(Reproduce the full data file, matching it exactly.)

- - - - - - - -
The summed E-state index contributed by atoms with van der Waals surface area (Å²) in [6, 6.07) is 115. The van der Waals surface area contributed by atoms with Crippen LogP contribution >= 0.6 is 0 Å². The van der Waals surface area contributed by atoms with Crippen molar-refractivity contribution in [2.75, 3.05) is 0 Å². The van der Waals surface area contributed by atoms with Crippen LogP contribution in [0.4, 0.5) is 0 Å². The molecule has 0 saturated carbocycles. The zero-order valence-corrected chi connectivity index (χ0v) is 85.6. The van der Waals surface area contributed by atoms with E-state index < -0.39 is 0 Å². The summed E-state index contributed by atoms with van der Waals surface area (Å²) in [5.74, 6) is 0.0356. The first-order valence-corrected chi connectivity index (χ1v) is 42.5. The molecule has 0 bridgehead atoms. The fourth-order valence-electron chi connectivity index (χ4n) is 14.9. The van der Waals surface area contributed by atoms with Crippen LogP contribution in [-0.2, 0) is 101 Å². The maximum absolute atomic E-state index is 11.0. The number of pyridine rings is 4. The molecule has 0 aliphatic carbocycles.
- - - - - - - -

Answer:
The summed E-state index contributed by atoms with van der Waals surface area (Å²) in [6, 6.07) is 115. The van der Waals surface area contributed by atoms with Crippen LogP contribution >= 0.6 is 0 Å². The van der Waals surface area contributed by atoms with Crippen molar-refractivity contribution in [2.75, 3.05) is 0 Å². The van der Waals surface area contributed by atoms with Crippen LogP contribution in [0.4, 0.5) is 0 Å². The molecule has 0 saturated carbocycles. The zero-order valence-corrected chi connectivity index (χ0v) is 85.6. The van der Waals surface area contributed by atoms with E-state index < -0.39 is 0 Å². The summed E-state index contributed by atoms with van der Waals surface area (Å²) in [5.74, 6) is 0.0356. The first-order valence-corrected chi connectivity index (χ1v) is 42.5. The molecule has 0 bridgehead atoms. The fourth-order valence-electron chi connectivity index (χ4n) is 14.9. The van der Waals surface area contributed by atoms with Crippen LogP contribution in [-0.2, 0) is 101 Å². The maximum absolute atomic E-state index is 11.0. The number of pyridine rings is 4. The molecule has 0 aliphatic carbocycles.